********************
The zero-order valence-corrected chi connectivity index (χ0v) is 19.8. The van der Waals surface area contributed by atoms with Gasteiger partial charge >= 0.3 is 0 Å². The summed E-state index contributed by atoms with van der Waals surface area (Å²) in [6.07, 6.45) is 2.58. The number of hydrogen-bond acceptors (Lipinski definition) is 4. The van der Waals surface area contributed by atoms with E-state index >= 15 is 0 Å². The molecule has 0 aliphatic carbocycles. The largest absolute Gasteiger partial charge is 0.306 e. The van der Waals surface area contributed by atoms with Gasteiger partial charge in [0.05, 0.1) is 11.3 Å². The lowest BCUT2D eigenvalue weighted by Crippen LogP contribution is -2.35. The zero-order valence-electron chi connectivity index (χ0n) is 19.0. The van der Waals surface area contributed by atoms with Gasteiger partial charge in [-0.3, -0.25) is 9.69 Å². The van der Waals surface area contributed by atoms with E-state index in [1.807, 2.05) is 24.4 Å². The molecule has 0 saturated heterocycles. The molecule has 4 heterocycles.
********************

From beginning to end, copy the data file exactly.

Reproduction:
The zero-order valence-corrected chi connectivity index (χ0v) is 19.8. The van der Waals surface area contributed by atoms with Gasteiger partial charge >= 0.3 is 0 Å². The summed E-state index contributed by atoms with van der Waals surface area (Å²) in [6.07, 6.45) is 2.58. The number of hydrogen-bond acceptors (Lipinski definition) is 4. The van der Waals surface area contributed by atoms with E-state index >= 15 is 0 Å². The molecule has 0 aliphatic carbocycles. The largest absolute Gasteiger partial charge is 0.306 e. The van der Waals surface area contributed by atoms with Gasteiger partial charge in [0.05, 0.1) is 11.3 Å². The lowest BCUT2D eigenvalue weighted by Crippen LogP contribution is -2.35. The zero-order valence-electron chi connectivity index (χ0n) is 19.0. The van der Waals surface area contributed by atoms with Gasteiger partial charge in [-0.3, -0.25) is 9.69 Å². The van der Waals surface area contributed by atoms with E-state index in [1.807, 2.05) is 24.4 Å². The molecule has 0 saturated heterocycles. The molecule has 4 heterocycles.